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We're rolling through this week pretty quick so if you happened to miss out on anything thus far, make sure you get yourself caught up. You can head on back a page or two and you'll be good to go. While you're at it, make sure you check out the Android Central Forums for plenty more discussion:

If you're not already a member of the Android Central forums, you can register your account today.

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2 years ago

Multitasking on the HTC One X isn't broken, it's customized

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There's been a bit of fuss over the way the HTC One X (and One XL) handles multitasking, with some folks saying the phone is broken when talking about the way it handles tasks in the background. While it certainly is different than what we see on the Samsung Galaxy Nexus, or other devices running previous versions of Android, it's not broken at all -- HTC has just tweaked it. Like everything else in the Android source code, the way the kernel and system free memory from background tasks is wide open and subject to the whim of whoever does the software building. In this case, it's an area we're pretty familiar with, and something we've been hacking at since the days of the lowly HTC Hero -- the minfree settings and kernel low memory killer. 

What's happening is that the settings have been adjusted to keep more memory free for Sense 4 to gobble up, at the expense of applications running in the background. It's not a big edit, but with the One X's big screen and Sense 4's big footprint, it's a big enough edit to force things to close in the background more aggressively than we're used to seeing. Apps that have a bit of priority (ranging from the important things like the phone dialer to the less-important like the music player) seem to act just fine, but bigger applications, like Chrome beta for example, seem to suspend and need to re-open whenever they are returned to from the application switching menu.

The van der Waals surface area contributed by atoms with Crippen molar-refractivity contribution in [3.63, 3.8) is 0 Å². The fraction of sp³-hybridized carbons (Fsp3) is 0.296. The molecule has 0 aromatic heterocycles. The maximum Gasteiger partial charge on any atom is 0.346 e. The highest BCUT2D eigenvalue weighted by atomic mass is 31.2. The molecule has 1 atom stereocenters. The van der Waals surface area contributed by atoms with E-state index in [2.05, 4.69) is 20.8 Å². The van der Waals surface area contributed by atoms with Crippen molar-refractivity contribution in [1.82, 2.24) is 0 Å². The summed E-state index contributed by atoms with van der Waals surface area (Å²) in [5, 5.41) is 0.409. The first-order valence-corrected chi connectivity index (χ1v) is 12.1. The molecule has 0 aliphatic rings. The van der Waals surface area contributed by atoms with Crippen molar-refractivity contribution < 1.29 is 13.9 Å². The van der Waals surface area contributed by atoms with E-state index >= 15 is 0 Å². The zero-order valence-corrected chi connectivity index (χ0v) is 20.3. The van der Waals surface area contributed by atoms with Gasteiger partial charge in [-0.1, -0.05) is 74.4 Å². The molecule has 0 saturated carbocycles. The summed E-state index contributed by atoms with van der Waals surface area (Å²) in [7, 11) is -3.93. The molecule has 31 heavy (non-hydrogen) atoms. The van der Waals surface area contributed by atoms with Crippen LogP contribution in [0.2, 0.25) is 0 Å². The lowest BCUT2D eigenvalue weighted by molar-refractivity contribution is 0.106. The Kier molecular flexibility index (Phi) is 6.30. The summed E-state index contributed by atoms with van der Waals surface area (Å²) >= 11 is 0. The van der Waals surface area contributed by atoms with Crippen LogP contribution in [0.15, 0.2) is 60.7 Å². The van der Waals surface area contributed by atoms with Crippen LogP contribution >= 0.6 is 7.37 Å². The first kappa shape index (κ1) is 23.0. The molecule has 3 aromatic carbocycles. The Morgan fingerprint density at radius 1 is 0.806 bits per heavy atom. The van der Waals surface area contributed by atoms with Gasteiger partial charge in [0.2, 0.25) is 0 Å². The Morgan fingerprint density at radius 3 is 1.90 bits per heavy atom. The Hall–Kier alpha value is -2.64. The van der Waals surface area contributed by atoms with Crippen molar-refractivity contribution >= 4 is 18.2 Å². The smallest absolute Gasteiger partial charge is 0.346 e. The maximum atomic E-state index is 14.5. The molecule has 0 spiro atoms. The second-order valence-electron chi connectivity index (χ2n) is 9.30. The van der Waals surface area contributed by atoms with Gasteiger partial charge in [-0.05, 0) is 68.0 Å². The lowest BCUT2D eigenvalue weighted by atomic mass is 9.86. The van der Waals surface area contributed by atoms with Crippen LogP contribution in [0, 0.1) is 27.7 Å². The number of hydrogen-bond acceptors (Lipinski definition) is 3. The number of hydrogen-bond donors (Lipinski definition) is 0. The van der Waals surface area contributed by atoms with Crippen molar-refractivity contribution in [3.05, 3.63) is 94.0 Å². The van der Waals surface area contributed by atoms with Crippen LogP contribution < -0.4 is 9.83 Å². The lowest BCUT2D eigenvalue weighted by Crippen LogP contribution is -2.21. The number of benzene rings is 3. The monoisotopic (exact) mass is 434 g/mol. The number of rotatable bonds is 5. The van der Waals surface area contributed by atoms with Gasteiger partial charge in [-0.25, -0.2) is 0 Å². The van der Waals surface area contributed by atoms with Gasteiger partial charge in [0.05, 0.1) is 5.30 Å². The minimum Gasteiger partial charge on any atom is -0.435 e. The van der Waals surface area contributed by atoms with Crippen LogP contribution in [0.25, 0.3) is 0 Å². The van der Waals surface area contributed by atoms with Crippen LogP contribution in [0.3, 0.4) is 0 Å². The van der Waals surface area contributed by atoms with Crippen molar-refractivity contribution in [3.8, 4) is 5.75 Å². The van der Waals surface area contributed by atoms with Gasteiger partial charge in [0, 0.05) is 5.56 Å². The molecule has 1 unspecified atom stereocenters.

For the more nerdly among us, I've looked and found one set of changes in the One X's boot image. The Stock AOSP build of 4.0.4 writes these values to the minfree settings:

8099, 10132, 12165, 14213, 16245, 20295

The AT&T HTC One X uses these settings (as we're using the system, anyway):

7746, 9720, 11694, 13742, 15715, 24709

Our Tegra 3 version of the HTC One X is showing the following, again, as we're using the system:

8192, 10240, 12288, 14336, 16384, 20480

It's very likely that there are other changes in the kernel source as well. 

The real issue here is that it's different than what we're used to seeing. Many seem not to like it, and would prefer the "old way". If you're riding the root train, that's a possibility -- our own Senior Developer Beezy is looking at things, and working on a few edits. If you're not into hacking your device, you're going to have to realize that HTC has built the One X their way. It's not wrong, it's just not stock Android.

Source: Android Central forums